Ghostbusters: The Video Game Remastered Review – Bustin’ ghosts in 2019

Reviewed October 10, 2019 on PS4


Xbox One, PS4, PC, Nintendo Switch


October 4, 2019


Mad Dog Games


Saber Interactive

While licensed tie-in video games to film franchises have a rough reputation, Ghostbusters: The Video Game in 2009 sought to be a worthy successor to the two live-action films. Featuring the voices and likenesses of the original cast and a story penned by Dan Aykroyd and Harold Ramis, it stayed true to the tone and style that fans expected, with many considering it effectively the canonical Ghostbusters 3. Now we seem to be getting an actual canonical third Ghostbusters movie, and the Video Game has been remastered for current generation consoles. Does busting ghosts still hold up ten years later?

Ghostbusters: The Video Game sets itself in 1991. It has been 7 years since the Ghostbusters were founded, and Peter Venkman, Ray Stantz, Egon Spengler and Winston Zeddemore have brought on a new hire. You play as the new member of the team, a mute young man who the main Ghostbusters never refer to by name.

The decision to make the main character an essentially featureless protagonist felt weird to me. For a franchise famous for its quotable and well-defined characters, your avatar being a living prop who follows around the actual protagonists felt like a missed opportunity to introduce a new dynamic into the group. Alternately, the Ghostbusters themselves could have been playable, and sidestepped the weird mute avatar issue entirely.

You follow around the Ghostbusters on their various jobs, usually revisiting locations and set pieces from the films. It can sometimes feel a bit overly slavish to fanservice; the Stay Puft Marshmallow Man is gratuitously encountered early on, and many levels feel like full-on homages to scenes from the movies. At least the game does eventually bring in new locations, ghosts and concepts.

As a fan of the films, I definitely found Ghostbusters: The Video Game to feel authentic to the franchise. Bill Murray, Dan Aykroyd, Ernie Hudson and the late Harold Ramis all give excellent performances that stay true to their characters, even 25 years after they made the first movie.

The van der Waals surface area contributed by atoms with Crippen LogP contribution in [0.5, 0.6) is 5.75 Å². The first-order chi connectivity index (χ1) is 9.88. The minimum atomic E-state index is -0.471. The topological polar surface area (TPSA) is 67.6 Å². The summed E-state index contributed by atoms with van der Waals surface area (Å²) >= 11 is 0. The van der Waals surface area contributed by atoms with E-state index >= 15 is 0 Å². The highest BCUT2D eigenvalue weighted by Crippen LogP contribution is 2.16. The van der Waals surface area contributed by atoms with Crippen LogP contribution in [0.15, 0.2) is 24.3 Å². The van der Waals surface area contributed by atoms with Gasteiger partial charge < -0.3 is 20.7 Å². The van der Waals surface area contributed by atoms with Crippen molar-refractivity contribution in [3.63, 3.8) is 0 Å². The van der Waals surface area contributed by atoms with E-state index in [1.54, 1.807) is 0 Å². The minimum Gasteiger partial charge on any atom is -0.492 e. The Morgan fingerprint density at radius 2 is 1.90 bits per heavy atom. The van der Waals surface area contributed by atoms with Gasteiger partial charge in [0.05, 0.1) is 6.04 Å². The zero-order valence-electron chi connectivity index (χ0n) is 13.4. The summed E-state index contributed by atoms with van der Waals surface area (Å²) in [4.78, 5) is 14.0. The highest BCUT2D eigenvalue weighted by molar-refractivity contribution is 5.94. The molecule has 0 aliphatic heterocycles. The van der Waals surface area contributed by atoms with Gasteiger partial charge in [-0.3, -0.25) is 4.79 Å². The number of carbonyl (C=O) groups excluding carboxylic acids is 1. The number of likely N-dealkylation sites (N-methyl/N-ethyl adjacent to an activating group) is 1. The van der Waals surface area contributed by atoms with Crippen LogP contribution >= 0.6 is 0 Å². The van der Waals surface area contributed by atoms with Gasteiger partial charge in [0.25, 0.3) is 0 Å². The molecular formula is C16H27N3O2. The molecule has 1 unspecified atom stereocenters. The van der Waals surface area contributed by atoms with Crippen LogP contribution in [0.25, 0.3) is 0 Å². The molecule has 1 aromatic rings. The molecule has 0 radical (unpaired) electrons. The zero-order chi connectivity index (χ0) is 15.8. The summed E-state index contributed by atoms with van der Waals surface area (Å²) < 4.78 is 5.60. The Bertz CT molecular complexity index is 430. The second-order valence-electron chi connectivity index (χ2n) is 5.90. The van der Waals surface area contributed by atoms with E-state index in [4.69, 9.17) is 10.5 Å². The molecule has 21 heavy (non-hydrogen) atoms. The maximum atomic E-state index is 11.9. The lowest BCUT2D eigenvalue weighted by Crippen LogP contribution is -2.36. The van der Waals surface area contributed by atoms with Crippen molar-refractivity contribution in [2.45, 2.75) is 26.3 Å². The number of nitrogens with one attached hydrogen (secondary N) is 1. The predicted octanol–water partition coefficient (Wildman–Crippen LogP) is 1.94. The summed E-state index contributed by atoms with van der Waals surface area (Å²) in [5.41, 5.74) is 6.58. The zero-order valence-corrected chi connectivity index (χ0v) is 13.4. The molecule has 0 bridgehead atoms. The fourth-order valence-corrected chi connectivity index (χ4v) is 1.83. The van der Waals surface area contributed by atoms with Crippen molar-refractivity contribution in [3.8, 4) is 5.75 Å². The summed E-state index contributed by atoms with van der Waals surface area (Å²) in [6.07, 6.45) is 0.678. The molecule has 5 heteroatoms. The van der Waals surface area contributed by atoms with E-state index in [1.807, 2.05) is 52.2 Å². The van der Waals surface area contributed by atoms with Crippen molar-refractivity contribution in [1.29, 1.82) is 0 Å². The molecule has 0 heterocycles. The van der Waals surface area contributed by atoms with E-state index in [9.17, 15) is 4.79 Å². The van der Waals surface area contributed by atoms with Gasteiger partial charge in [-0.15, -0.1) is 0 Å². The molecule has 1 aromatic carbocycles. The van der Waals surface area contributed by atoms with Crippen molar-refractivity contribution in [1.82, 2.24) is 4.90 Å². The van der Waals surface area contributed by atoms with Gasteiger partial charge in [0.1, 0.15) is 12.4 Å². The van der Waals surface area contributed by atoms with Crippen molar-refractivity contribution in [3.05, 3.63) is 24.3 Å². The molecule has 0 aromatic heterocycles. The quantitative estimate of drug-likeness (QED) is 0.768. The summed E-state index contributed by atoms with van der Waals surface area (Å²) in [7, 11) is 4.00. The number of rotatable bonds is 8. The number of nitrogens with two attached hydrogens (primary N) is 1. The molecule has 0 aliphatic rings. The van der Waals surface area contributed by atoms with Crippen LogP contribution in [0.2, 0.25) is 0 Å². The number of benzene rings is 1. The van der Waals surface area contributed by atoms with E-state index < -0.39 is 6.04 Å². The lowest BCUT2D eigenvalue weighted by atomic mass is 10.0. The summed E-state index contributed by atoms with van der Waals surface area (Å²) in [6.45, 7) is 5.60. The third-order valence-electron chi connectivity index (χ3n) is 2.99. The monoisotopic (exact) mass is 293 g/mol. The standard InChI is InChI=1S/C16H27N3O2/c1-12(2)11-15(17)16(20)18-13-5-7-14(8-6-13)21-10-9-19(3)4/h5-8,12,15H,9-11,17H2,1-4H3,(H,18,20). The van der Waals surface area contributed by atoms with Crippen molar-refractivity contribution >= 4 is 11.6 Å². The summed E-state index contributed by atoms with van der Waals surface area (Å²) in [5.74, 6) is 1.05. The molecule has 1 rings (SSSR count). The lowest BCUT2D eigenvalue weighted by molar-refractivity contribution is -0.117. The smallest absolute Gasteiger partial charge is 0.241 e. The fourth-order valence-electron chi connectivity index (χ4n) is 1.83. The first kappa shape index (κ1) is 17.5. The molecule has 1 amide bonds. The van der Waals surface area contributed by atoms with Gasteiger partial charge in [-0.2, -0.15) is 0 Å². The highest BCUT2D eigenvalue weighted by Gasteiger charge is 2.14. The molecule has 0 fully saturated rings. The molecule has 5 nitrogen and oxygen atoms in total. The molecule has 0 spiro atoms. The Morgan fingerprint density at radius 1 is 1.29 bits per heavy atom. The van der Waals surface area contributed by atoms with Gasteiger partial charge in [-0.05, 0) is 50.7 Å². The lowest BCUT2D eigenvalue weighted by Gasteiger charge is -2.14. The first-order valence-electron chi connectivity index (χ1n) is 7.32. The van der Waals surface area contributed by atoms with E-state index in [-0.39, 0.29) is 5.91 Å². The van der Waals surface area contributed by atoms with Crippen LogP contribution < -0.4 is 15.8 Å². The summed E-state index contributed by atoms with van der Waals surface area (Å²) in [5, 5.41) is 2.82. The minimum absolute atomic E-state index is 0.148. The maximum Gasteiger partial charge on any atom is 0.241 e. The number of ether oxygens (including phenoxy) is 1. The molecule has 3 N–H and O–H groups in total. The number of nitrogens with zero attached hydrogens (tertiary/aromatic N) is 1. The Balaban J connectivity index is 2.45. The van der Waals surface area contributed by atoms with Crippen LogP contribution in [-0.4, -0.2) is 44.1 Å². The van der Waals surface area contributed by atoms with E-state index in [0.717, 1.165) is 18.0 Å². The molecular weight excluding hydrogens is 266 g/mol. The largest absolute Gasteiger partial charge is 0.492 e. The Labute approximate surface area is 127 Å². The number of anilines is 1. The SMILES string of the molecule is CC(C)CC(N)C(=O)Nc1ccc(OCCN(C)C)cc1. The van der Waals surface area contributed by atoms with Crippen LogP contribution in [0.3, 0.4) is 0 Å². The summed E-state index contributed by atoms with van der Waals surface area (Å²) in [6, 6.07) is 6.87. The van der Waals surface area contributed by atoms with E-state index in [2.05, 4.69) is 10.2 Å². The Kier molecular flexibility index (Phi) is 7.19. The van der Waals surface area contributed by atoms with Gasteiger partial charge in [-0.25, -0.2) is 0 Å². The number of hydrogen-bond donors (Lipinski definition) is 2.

Fortunately, the game comes alive when you are actually busting ghosts. The process of weakening and capturing the ghosts feels like a mixture between a third person shooter and a fishing minigame. Firstly, ghosts need to be weakened down with your Proton Pack, which steadily gains more firing modes throughout the game. Once they are stunned, then you can grab them with your capture beam, and must slowly drag them into the trap while avoiding other enemies. Fights could often become overwhelming, with several ghosts and up to three other Ghostbusters firing their own beams all over the place. Still, it maintained a sense of chaotic energy to the encounters. The ghostbusting sequences were often broken up with stretches where you scan objects with your PKE scanner or solve physics puzzles.

I also appreciated the different kinds of weapons the player unlocks. As the new guy, your job in the team is to test out the experimental and dangerous anti-ghost technology. As such, you gain many different kinds of additions to your Proton Pack with alternate firing modes and purchasable upgrades. There was just enough weapons and enemy types that I could make use of all of them whilst the action sequences still maintained some variety.

“I felt like I spent a lot of fights babysitting the AI players more than actual Ghostbusting.”

While the combat was often enjoyable, the NPC cooperative element dragged it down. Your allies have immense trouble staying alive, and most fights with allies present devolve into running backwards and forwards reviving them instead of fighting ghosts. It really raises the question of how they lasted so long before your character arrived. You don’t need them up necessarily, but they can revive you if you go down. As such, I felt like I spent a lot of fights babysitting the AI players more than actual Ghostbusting.



This wouldn’t be such a bad issue if Ghostbusters: The Video Game Remastered wasn’t missing features present in the original versions. The PS3 and Xbox 360 versions of the game had special multiplayer missions where players could hunt ghosts cooperatively. The remastered version only features the single player content. A new, revamped multiplayer mode will apparently be patched in post-launch, however it was unavailable for me to review.

Ghostbusters: The Video Game Remastered is also technically pretty rough. Many times, the game would freeze in between loading screens, forcing a reset. Often, it would happen after tough encounters, causing no small amount of frustration. Although it was impressive how stable the frame rate was considering all the particle and physics effects everywhere, I really could have done without all the crashes.


  • Does justice to the tone and style of the films
  • Great performances from the returning cast members
  • Ghostbusting has never been more fun
  • New weapon unlocks and ghost types keep the action fresh


  • Story can often feel a bit too referential
  • Featureless protagonist feels like a missed opportunity
  • Ally AI is not especially helpful
  • Random crashes are not appreciated
  • No multiplayer at launch

Ghostbusters: The Video Game Remastered shows the potential of licensed video game tie-ins. The Ghostbusters franchise has had its ups and downs as video games. However, this one is the one that feels most in the spirit of the films that spawned it. Despite lingering technical hiccups and some underwhelming storytelling decisions, Ghostbusters: The Video Game is worth checking out for any fan of the franchise.